|This section shows bonds that states have repudiated and never paid off their bondholders.|
As reported in Time Magazine on Monday, Feb. 09, 1931:
In June 1838, the Sovereign State of Mississippi sold $5,000,000 worth of bonds to pay for 50,000 shares in Union Bank of Mississippi. In less than two years the bank was hopelessly insolvent. In 1842 the Mississippi Legislature denied that the State was under legal or moral obligation to pay the bonds in question. Thus occurred the first repudiation of a State debt. Similarly, in 1839 Mississippi defaulted interest on a bond issue sold in 1831-33 to raise funds for another State bank. Although the courts ruled against Mississippi in both cases, in 1875 Mississippi adopted a constitution expressly stating that nothing could be done about either issue.
Long and rancid have been the efforts of a British Corporation of Foreign Bondholders to force Mississippi to pay. Last week for the first time a group of U. S. holders of the defaulted bonds advertised themselves anonymously in Manhattan, prepared for action against Mississippi.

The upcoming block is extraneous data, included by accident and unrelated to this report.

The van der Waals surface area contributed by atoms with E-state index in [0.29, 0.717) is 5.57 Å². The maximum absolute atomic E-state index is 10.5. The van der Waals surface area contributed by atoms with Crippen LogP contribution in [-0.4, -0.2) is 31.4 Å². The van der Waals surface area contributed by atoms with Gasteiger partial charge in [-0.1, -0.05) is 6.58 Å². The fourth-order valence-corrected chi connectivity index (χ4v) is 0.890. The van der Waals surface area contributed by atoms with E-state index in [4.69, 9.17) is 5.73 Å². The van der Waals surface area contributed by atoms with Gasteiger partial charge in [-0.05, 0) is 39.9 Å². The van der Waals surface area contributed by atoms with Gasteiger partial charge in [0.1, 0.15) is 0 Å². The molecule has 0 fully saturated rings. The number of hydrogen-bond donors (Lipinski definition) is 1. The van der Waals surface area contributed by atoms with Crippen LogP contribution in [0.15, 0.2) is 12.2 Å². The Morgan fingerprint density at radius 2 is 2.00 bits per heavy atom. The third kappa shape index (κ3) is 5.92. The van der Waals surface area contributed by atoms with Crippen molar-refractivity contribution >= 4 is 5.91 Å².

The Mississippi skeleton has accumulated $32,000,000 interest charges upon its $7,000,000 frame. British Corporation of Foreign Bondholders does much to discourage the purchase of bonds from Mississippi and other United States with obligations in default. And certain States keep such bonds from their legal list. Prime example is Connecticut, whose rigid rules also bar the bonds of Arizona, New Mexico and Oklahoma from the legal list because these States were admitted to the Union after 1896, have not had a sufficiently long history to be given full credit standing.
* Other States with bonds in default: Alabama, $13,000,000; Arkansas, $8,700,000; Florida, $8,000,000; Georgia, $13,500,000; Louisiana, $6,000,000; North Carolina, $13,000,000; South Carolina, $6,000,000. Minnesota once repudiated, reconsidered.